Eight Geeks

Monday, September 28, 2009

Extended Arm of the Republican Party

Why does it seem to me that the white evangelicals have become the extended arm of the Republican party? I mean I know that they vote Republican for the obvious reasons of gay marriage and abortion. They don't stop there though. They're vehemently against the Democrats new Health Care proposal, and not just because of abortion funding and alleged death panels, but also because of fears of rationing. They also support the Republican low-tax and strict immigration policies. Let's not forget their denial that humans are responsible for global warming. What do taxes and global warming have to do with being a good Christian? Absolutely nothing! It looks like in order to be a good white evangelical you need to support the Republican party. It's a package deal. I guess that leaves out the black evangelicals which overwhelmingly support the Democratic Party. Yes, they are against abortion and gay marriage. But other than this, they are generally liberal. And the few black evangelicals who are Republican are the exception, not the rule. This leads me to another issue. The great racial divide in the Christian church. The most segregated time of the week is Sunday morning where whites meet in their churches and blacks in theirs. I never realized until recently how divided Christians are divided on both political and racial lines. What happened to "Love thy neighbor"?


  • Welcome back! :)

    By Blogger Coralius, at 5:54 PM  

  • I logged into my dashboard, and saw a post on here more recent than on my own blog! I was confused.

    Glad to see you back in the fray, Ph1lom4n.

    I think the divide is greater than simple political disagreements. I think it's a division along starting premises. The Christian church has thousands of denominations, most with utterly contradictory views on scripture, divine law, and other basic premises of the religion. There have been repeated studies on political divisions in the church. Many of the divisions are explained by the interpretation of doctrine.

    Groups that emphasize "works over faith" to use a wildly un-nuanced shorthand, tend to be more liberal. These are the "feed the hungry, help your neighbor, don't be a douche" congregations. Doctrine is less important to these groups.

    "Faith over works", on the other hand, focus on salvation though declaration of faith. These churches are more hard-line, and tend to devote more time to decrying the unfaithful, i.e. anyone who disagrees with them doctrinally. These aren't people who want to get to heaven; they're afraid of hell. From that perspective, everything outside the faith is a threat. Change is threatening. Other religions are threatening. "Those people" are threatening. It's all about fear.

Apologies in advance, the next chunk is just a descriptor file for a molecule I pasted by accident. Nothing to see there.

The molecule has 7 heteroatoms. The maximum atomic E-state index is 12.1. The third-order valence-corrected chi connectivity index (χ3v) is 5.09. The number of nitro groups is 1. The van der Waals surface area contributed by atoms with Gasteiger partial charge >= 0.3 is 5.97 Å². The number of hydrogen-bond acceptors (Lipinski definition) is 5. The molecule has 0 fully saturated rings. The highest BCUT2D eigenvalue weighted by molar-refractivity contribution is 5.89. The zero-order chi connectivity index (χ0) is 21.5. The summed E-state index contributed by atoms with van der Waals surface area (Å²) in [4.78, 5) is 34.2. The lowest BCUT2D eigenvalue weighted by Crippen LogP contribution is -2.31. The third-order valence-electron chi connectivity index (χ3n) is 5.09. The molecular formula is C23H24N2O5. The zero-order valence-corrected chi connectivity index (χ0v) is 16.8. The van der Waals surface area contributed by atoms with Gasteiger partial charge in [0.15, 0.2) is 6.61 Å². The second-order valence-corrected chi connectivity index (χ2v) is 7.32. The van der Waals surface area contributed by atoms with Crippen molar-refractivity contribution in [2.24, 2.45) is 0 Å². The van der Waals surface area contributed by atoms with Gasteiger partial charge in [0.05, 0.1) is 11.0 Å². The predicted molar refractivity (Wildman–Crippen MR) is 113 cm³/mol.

The racial divisions are often due to similar terms. Let's face it; the history of Christianity in the face of racial oppression has been two-edged. Many prominent abolitionists hailed from liberal Christianity (as well as more orthodox main line sects and smaller groups like the Quakers). On the other hand, the Southern Baptist Convention was created specifically to oppose the idea of equality for blacks in the USA. These people aren't preaching the same gospel. Given that, they did what any good Christians would do; they splintered in a thousand directions, and it's no surprise that one of the major divisions was down racial lines. At the time many of these churches were formed, your racial identity was your community identity in every important way; hell, the churches themselves were often segregated. As the doctrines drifted apart, like they always do, there was little reason to integrate.

    Ah, always good to get some thinking in. Good work, my friend!

    By Blogger Ranson, at 5:23 PM  

  • Ranson, in reading your response, I was getting ready to jump on something you seemed to be missing, but you snuck it in at the last minute.

    Humans just very naturally "clique" up. Actually, all apes do, to one degree or another. Humans seem to need an "in-group" and at least one "out-group" to help us define who we go to for help, who we trust, etc. etc. etc. Combine that with evolving doctrinal differences, and "black" churches versus "white" churches make quite a bit of sense.

    I would be interested to see if the racial lines break down in areas that don't experience as much racial self-profiling.

    For example (and it's just an example, and could be way off the mark), are there a lot of "white" and "black" churches in San Francisco or Seattle?

    And then there's the national issue. Are there any churches in, say, England that we would recognize as traditional "black" churches? Or does different historical pressure give rise to different phenomena?

    Now, all that said, Ph1lom4n makes a good point. If you're not practicing what you're preaching, then something's wrong.

    By Blogger Coralius, at 12:15 PM  

  • I was getting ready to jump on something you seemed to be missing, but you snuck it in at the last minute.

    That's what she said.

    By Blogger Ranson, at 11:07 AM  

  • You should be ashamed of yourself. I know you're not, but still ...

    :) :) :)

    By Blogger Coralius, at 9:11 PM  

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